Upcoming Events

Where the Cloud Touches Down: Simplifying Data Center Infrastructure Management

Thursday, July 25, 2013
10:00 AM PT/1:00 PM ET

In most data centers, DCIM rests on a shaky foundation of manual record keeping and scattered documentation. OpManager replaces data center documentation with a single repository for data, QRCodes for asset tracking, accurate 3D mapping of asset locations, and a configuration management database (CMDB). In this webcast, sponsored by ManageEngine, you will see how a real-world datacenter mapping stored in racktables gets imported into OpManager, which then provides a 3D visualization of where assets actually are. You'll also see how the QR Code generator helps you make the link between real assets and the monitoring world, and how the layered CMDB provides a single point of view for all your configuration data.

Register Now!

A Network Computing Webinar:
SDN First Steps

Thursday, August 8, 2013
11:00 AM PT / 2:00 PM ET

This webinar will help attendees understand the overall concept of SDN and its benefits, describe the different conceptual approaches to SDN, and examine the various technologies, both proprietary and open source, that are emerging. It will also help users decide whether SDN makes sense in their environment, and outline the first steps IT can take for testing SDN technologies.

Register Now!

More Events »

Subscribe to Newsletter

  • Keep up with all of the latest news and analysis on the fast-moving IT industry with Network Computing newsletters.
Sign Up

Cisco Password Fumble: Hardware Security At Risk

Password implementation error results in easy-to-crack Type 4 passwords in latest versions of IOS and IOS XE operating systems that run Cisco's switches and routers.

Cisco has released a security bulletin warning that a move to strengthen passwords on some devices resulted in making passwords much easier to crack.

The vulnerability affects recently released versions of the IOS and IOS XE operating system that runs on Cisco routers and switches. The problem stems from Cisco's use of the Type 4 password algorithm in the operating system, and its failure to salt – add random bits to -- passwords or use PBKDF2, which randomizes passphrases and adds a salt, thus deriving a cryptographic key that's more difficult to crack.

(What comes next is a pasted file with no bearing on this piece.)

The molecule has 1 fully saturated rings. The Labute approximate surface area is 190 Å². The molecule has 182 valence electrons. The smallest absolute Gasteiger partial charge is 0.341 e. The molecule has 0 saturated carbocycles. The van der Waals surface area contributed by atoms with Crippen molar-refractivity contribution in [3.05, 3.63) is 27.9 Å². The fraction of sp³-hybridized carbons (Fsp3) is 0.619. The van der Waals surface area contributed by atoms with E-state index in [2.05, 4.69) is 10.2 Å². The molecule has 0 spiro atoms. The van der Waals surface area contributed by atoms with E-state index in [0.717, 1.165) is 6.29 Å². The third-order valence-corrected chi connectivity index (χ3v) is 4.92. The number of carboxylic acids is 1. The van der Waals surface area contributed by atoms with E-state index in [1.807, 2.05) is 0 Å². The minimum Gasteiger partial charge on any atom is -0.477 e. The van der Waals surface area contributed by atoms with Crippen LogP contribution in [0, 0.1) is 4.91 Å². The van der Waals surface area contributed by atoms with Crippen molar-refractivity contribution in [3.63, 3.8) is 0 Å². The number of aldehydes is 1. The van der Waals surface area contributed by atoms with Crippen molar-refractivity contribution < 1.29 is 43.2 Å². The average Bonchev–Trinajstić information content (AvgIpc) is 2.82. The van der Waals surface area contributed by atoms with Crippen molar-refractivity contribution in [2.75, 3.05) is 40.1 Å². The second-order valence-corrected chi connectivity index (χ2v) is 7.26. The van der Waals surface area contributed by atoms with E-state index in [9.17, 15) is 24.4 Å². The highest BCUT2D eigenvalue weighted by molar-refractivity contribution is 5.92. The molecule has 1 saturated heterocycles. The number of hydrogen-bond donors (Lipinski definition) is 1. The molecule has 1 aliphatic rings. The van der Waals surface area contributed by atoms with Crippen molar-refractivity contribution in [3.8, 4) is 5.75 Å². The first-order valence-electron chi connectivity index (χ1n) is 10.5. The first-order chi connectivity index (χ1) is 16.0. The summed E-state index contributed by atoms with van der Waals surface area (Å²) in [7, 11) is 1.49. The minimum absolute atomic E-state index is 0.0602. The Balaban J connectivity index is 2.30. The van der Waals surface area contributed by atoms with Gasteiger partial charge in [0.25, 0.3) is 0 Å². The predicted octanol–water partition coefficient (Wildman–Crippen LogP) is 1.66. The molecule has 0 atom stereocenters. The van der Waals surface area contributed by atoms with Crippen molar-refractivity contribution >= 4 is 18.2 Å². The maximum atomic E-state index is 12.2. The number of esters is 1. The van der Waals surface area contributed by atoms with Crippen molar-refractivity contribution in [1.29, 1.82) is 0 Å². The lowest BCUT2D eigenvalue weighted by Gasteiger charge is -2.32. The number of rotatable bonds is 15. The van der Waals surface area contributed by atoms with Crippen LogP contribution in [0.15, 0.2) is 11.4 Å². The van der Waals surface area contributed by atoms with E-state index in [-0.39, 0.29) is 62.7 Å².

"Due to an implementation issue, the Type 4 password algorithm does not use PBKDF2 and does not use a salt, but instead performs a single iteration of SHA-256 over the user-provided plaintext password," said the Cisco security warning. "This approach causes a Type 4 password to be less resilient to brute-force attacks than a Type 5 password of equivalent complexity."

The flaw affects only devices that have been upgraded to versions of IOS or IOS XE that support Type 4 passwords, and only affects those devices' "'enable secret ' and 'username secret ' commands," according to the security advisory. "No other Cisco IOS or IOS XE features use this algorithm to hash passwords or keys." Previous versions of IOS and IOS XE used the Type 5 algorithm.

Some caveats about the vulnerability: Cisco said that Type 4 passwords must have been purposefully generated, because no preexisting passwords on its devices would have been automatically updated. "There is no automatic conversion of existing Type 5 passwords to Type 4 passwords after upgrading a device to a Cisco IOS or Cisco IOS XE release that has support for Type 4 passwords," said Cisco.

... Read full story on InformationWeek

Post a comment to the original version of this story on InformationWeek

Related Reading

More Insights

Network Computing encourages readers to engage in spirited, healthy debate, including taking us to task. However, Network Computing moderates all comments posted to our site, and reserves the right to modify or remove any content that it determines to be derogatory, offensive, inflammatory, vulgar, irrelevant/off-topic, racist or obvious marketing/SPAM. Network Computing further reserves the right to disable the profile of any commenter participating in said activities.

Disqus Tips To upload an avatar photo, first complete your Disqus profile. | Please read our commenting policy.
Vendor Comparisons
Network Computing’s Vendor Comparisons provide extensive details on products and services, including downloadable feature matrices. Our categories include:

Research and Reports

Network Computing: April 2013

TechWeb Careers